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Are E-Athletes Really Athletes?

"Isis" (2018-02-15)

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With the growing popularity of competitive gaming, some have questioned the legitimacy of esports. Many people, including athletes and late-night talk show hosts have questioned whether a term including the word "sports" can really be used to describe something like video games. Is it fair to consider a person who sits at a computer or gaming console all day an athlete? While most gamers would probably agree that someone who plays a game like Halo or Call of Duty professionally is not an athlete in the same way that someone who plays in the NFL is an athlete, but is it really that different?

overwatch boostingOn the surface, you could argue that the two are nowhere close to being similar. Athletes in traditional sports have been honing their skills since childhood and have put in many hours working to get in the best physical shape possible. They spend hours every week studying the playstyle of their upcoming opponent, keeping a lookout for any weakness that could give them an edge. They've fought their way through the minor leagues of their particular sport to be considered one of the best. Not just anyone can pick up a football, baseball, basketball, etc. and become a professional, there's a lot of hard work, dedication, and sacrifice that goes into reaching that level. However, many of these things can also be said for professional gamers. Many gamers claim to have been playing video games since they were young children, most beginning to pursue the competitive side of gaming in their early teens. They spend hours learning every aspect of their preferred game, learning things like secret jumps, nade points, and different angles for sniping. They also review film and watch streams of other players and teams to see what they do in certain scenarios so they can be better equipped to counter that strategy. They've worked their way up from teams that are often comprised of neighborhood friends or people they've met playing online, to better teams hoping that they'll be noticed by one of the top players and be given the chance to prove themselves. While millions of people all over the world play video games in some capacity, only a small percentage of those have the talent and dedication required to be considered a professional.

But traditional sports require teamwork. Athletes must work together in order to reach a common goal. Aside from a few single player esports titles, most games that are played on the competitive level are team-based. Call of Duty, Halo, Counter Strike, League of Legends, Dota, overwatch boosting, etc. are all played by teams of at least four players. In many esports, teams are comprised of players who can fill a given role. Much like in a sport like football where you have some players whose job is to receive, while others are responsible for blocking for the quarterback, many team-based video games have similar roles. For example, in a game like Halo you might have one player whose primary role is to go for the objective, while another player may mostly focus on getting kills. Also like in traditional sports, even though a player may have a primary role, the best players are able to fill whatever role is necessary. This is similar to a football player who primarily plays defense, but should also be able to catch and run the ball if given the opportunity at an interception. As is the case with other sports, being a good team player is one of the greatest attributes a gamer can have. It doesn't really matter how good a player's shot is if they're unable to communicate to their teammates what they're seeing or help force players to spawn in a certain place in order to capture a flag. How a person plays as part of a team can make or break their career.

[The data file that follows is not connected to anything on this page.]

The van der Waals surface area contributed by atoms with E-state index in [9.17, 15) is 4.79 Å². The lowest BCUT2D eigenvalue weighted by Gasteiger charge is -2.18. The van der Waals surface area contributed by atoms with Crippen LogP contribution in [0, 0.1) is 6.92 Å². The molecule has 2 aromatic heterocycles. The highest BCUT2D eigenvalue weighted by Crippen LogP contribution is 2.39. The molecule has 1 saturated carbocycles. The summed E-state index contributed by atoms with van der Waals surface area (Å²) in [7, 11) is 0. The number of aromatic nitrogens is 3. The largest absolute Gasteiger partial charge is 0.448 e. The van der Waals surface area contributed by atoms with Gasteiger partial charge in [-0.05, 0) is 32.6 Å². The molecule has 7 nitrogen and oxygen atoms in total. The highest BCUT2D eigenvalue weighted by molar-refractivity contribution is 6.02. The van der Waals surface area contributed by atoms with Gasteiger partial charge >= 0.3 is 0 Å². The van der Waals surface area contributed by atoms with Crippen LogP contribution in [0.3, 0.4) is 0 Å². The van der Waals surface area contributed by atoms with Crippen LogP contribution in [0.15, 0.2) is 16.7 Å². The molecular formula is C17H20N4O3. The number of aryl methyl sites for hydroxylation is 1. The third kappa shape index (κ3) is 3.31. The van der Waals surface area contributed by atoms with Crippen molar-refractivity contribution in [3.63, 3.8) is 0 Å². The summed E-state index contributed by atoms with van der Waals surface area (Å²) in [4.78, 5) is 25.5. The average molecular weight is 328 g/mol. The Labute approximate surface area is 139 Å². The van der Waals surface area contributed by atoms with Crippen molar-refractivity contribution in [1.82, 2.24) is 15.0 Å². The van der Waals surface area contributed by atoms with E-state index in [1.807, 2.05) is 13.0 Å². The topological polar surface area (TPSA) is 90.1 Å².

One of the main things people will argue is that athletes in traditional sports face a much greater risk of injury than professional gamers. While athletes are at a greater risk for injuries like broken bones, torn ligaments, concussions, etc., esports aren't completely risk free. When you spend ten hours or more of your day staring at a gaming monitor and rapidly tapping buttons on a controller or pressing keys on a computer keyboard, there is a risk for things like eye strain and carpal tunnel if the right precautions aren't taken. While it may not be totally fair to compare these seemingly minor injuries to those suffered by traditional athletes, they can still affect a person both in and out of game and could potentially be career ending.

Unlike most professional athletes, many professional gamers also have other responsibilities such as school and jobs. Gamers in the smaller esports aren't typically under salary, so must typically rely on tournament winnings. Although making a name for yourself on platforms such as YouTube and Twitch can definitely help supplement that income, many professional gamers must hold other jobs outside of gaming. This means that they must learn to balance gaming with work and may have to sacrifice time with family and friends to make sure they are up to speed with the competition.

Is it possible that one day there will be Little League gaming teams or that kids will say they want to be the next Walshy or Ogre 2 rather than wanting to be the next Peyton Manning or Michael Jordan? Not long ago I would have said no, but with esports continuing to gain popularity and becoming recognized as a more legitimate industry, I'm not so sure, especially with colleges such as the University of California in Irvine offering esports scholarships. Regardless of whether esports will ever be considered in the same space as more traditional sports, the future definitely looks bright.

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